We must work together to support HBCUs’ sustainability
Earlier this year the U.S. Department of Education sent all colleges and universities across the nation a notice, reminding them that they need to comply with the newly updated cybersecurity regulations published by the Federal Trade Commission.
The regulations — which include specifications such as implementing critical controls for information security programs, maintaining oversight of service providers and designating an individual to oversee a school’s cybersecurity infrastructure — came in response to an uptick in ransomware attacks on schools around the United States.
While these regulations are certainly warranted in an age where personal data is becoming increasingly vulnerable to cyber-criminals, the penalties for failing to comply with the regulations — especially the withholding of federal needs-based funding under Title IV — pose an existential threat to schools operating under tight budgets.
Take historically Black colleges and universities, which have throughout their existence struggled to find the substantial funding that many state and private predominantly white institutions of higher education enjoy and who are already steeling themselves to deal with an expected surge of applicants following the Supreme Court’s regressive decision to effectively end affirmative action admission programs.
The loss of Title IV funding would drastically affect around 80% of the student bodies at historically Black colleges and would have a consequential negative impact on the future of these vital institutions of higher education.
Endowments at HBCUs pale in comparison to those at the U.S.’s top-ranked colleges and universities, with the overall endowments at all the country’s HBCUs accounting for less than a tenth of Harvard’s.
The gap in funding between predominantly white institutions and historically Black colleges and universities isn’t just because of smaller endowments, it’s also because state lawmakers keep funds off HBCU campuses. In North Carolina, for example, legislators awarded N.C. State an extra $79 million for research while N.C. A&T — the nation’s largest HBCU — was given only $9.5 million.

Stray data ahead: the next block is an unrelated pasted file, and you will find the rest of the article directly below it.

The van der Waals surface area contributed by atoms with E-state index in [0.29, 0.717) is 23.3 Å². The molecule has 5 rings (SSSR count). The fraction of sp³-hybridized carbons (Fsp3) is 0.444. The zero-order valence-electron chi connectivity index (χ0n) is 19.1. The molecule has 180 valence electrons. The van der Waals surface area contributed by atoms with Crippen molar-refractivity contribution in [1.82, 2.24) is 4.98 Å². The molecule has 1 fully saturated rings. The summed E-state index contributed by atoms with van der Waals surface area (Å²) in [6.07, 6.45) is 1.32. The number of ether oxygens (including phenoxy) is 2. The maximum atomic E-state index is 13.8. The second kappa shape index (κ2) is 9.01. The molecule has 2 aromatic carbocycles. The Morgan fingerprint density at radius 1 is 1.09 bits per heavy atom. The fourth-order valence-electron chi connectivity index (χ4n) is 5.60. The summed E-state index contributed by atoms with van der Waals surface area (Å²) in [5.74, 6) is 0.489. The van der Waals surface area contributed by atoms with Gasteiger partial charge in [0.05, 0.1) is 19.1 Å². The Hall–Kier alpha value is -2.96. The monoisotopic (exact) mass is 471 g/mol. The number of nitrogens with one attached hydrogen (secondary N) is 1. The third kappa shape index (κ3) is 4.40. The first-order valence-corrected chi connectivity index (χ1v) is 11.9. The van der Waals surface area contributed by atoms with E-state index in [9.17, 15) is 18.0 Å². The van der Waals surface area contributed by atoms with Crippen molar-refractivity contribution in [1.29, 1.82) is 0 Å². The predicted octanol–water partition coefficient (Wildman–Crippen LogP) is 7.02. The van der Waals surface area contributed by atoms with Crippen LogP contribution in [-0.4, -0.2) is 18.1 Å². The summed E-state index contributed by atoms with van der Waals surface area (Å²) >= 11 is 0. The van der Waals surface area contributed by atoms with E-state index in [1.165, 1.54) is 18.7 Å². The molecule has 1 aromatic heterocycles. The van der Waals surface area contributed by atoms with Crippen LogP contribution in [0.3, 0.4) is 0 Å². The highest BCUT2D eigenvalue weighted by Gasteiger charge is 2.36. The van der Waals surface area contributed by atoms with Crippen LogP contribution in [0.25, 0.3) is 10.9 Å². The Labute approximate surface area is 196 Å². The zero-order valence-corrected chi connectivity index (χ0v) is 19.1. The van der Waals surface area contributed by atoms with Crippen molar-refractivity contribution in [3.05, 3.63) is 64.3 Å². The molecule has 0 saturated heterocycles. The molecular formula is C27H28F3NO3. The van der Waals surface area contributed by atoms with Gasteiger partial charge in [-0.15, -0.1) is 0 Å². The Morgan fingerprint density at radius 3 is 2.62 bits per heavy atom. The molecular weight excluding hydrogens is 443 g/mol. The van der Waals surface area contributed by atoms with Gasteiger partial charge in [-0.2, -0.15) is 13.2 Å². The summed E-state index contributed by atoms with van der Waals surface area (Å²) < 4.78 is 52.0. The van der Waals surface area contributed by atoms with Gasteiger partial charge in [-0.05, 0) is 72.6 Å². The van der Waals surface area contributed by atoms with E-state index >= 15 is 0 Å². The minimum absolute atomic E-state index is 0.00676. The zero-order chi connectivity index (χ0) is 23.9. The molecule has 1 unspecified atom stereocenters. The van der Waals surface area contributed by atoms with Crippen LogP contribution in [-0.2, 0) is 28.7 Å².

When it comes to access to technology, HBCUs also face an uphill battle with 82% of HBCUs being located in so-called “broadband deserts.”
Despite their struggles with funding, and the fact that these schools constitute only 3% of four-year colleges in the country, HBCU graduates account for 80% of all Black judges, 50% of Black lawyers, 50% of Black doctors, 40% of Black members of Congress, and our country’s current vice president.
HBCUs truly know how to do more with less, but they cannot be saddled with costly regulations that pose an existential crisis to their ability to operate and be given no help to deflect some of the costs. Fortunately, however, there are businesses and individuals who see the importance of HBCUs to the Black community and are willing to lend their hands — and their dollars — to support them.
The Student Freedom Initiative, a non-profit chaired by philanthropist and entrepreneur Robert F. Smith and funded by major tech companies like Cisco, has raised millions of dollars to help HBCUs comply with the Education Department’s mandates. Cisco alone donated $150 million to the Freedom Initiative with $100 million allocated to bringing HBCU cybersecurity system upgrades and $50 million going to establish an endowment to offer alternative student loans.
With $89 million already distributed to 42 HBCUs across the nation, the initiative has already saved around $1.5 billion in needs-based funding to these colleges and universities and is making strong inroads to helping these institutions meet the new cybersecurity regulations, but more is required if all HBCUs are to be saved.
Given the empowering impact HBCUs have on the nation’s Black community and the future promise of a more inclusive America, it is imperative that more companies support the work the Student Freedom Initiative is doing to ensure these vital higher education schools can continue to educate and inspire future generations.
As Vice President Kamala Harris said, “What you learn at an HBCU is you do not have to fit into somebody’s limited perspective on what it means to be young, gifted and Black.”
We in the National Association for Equal Opportunity in Higher Education stand in strong support of the Student Freedom Initiative. We all should work together to ensure the sustainability of HBCUs in America.
Dr. Benjamin F. Chavis Jr. is chairman of the National Association for Equal Opportunity in Higher Education and president and CEO of the National Newspaper Publishers Association.